Action researchers start with the simple premise that the situations under investigation are interfering with progress and stakeholders desire to find some way to improve them. Participants engage in collaborative processes to help them articulate how circumstances in their school community are “produced, reproduced and experienced on a daily basis” (McIntyre, 2000). To look at it from another perspective, collaborative action research engages a group of people in systematic trial and error. Hence, “all participants in the research process should rightfully be called researchers insofar as they engage in deliberate processes of inquiry or investigation with the intent of extending their understanding of a situation or a problem” (Graham, 2013, p. 12).
The focus is on practice. Related questions include: How do we work with what we have to make our circumstances better than what they are now? How do we glean from our history and our surroundings the information we need to make better decisions? How do we raise our awareness of what is appropriate and activate a plan to make it happen? Through the use of participatory action research participants problematize issues of concern and position themselves “as agents of inquiry and as ‘experts’ about their own lives” (McIntyre, 2000).
Participatory action research engages participants in critical analysis, storytelling, historical research, statistics, and raising critical consciousness about the socio-cultural circumstances in the life of the organization. Action research works, in part, because a range of perspectives from within the community is brought to bear on the issues under investigation, and the actions that emanate from collaboration have the potential to affect balance within the organizational ecology. The ability to engage in ongoing introspection empowers community stakeholders to take charge of their own outcomes in ways that engender hope and self-determination.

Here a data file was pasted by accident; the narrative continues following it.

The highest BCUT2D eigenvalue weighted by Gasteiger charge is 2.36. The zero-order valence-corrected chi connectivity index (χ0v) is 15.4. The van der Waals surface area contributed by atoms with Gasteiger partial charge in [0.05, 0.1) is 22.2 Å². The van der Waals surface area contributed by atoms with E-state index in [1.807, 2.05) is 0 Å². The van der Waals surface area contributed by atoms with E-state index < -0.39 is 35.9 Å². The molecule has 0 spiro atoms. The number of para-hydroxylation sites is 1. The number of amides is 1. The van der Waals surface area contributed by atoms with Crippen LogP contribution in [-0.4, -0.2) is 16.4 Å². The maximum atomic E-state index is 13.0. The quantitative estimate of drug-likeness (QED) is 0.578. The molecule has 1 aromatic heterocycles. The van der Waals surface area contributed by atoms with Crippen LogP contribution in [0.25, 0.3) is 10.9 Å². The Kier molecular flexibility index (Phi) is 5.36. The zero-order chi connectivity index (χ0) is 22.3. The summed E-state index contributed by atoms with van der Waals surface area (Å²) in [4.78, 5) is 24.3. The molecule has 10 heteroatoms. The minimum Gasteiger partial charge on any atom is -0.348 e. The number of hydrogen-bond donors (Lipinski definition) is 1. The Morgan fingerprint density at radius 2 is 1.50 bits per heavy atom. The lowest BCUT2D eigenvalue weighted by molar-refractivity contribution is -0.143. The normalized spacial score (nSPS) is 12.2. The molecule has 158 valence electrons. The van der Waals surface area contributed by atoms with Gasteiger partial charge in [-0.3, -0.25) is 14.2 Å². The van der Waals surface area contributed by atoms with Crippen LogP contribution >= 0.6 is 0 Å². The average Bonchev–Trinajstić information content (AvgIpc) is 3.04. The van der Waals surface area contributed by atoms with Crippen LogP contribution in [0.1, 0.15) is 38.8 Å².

Action research has potential to change agents as well as agencies. Scrutiny of people, places, and circumstances may lead to modifications of viewpoint by requiring stakeholders to deconstruct rules, assumptions, and images; reflect on them, and reconstruct belief structures that enhance the organizational ecology. Such deconstruction may be particularly useful in impacted urban communities currently plagued by violence and other social ills (Stringer, 1996). Moreover, action research comprises “research for a better world” (Reed, 2017).
Reed, L. C. (2017). The agape alternative. Chicago, IL: CreateSpace Independent Publishing Platform.
Reed, L. C. (2017). Transforming middle schools: A staff development workshop manual. Chicago, IL: CreateSpace Independent Publishing Platform.
Reed, L. C. (2017). Transforming school culture: A case study approach. Chicago, IL: CreateSpace Independent Publishing Platform.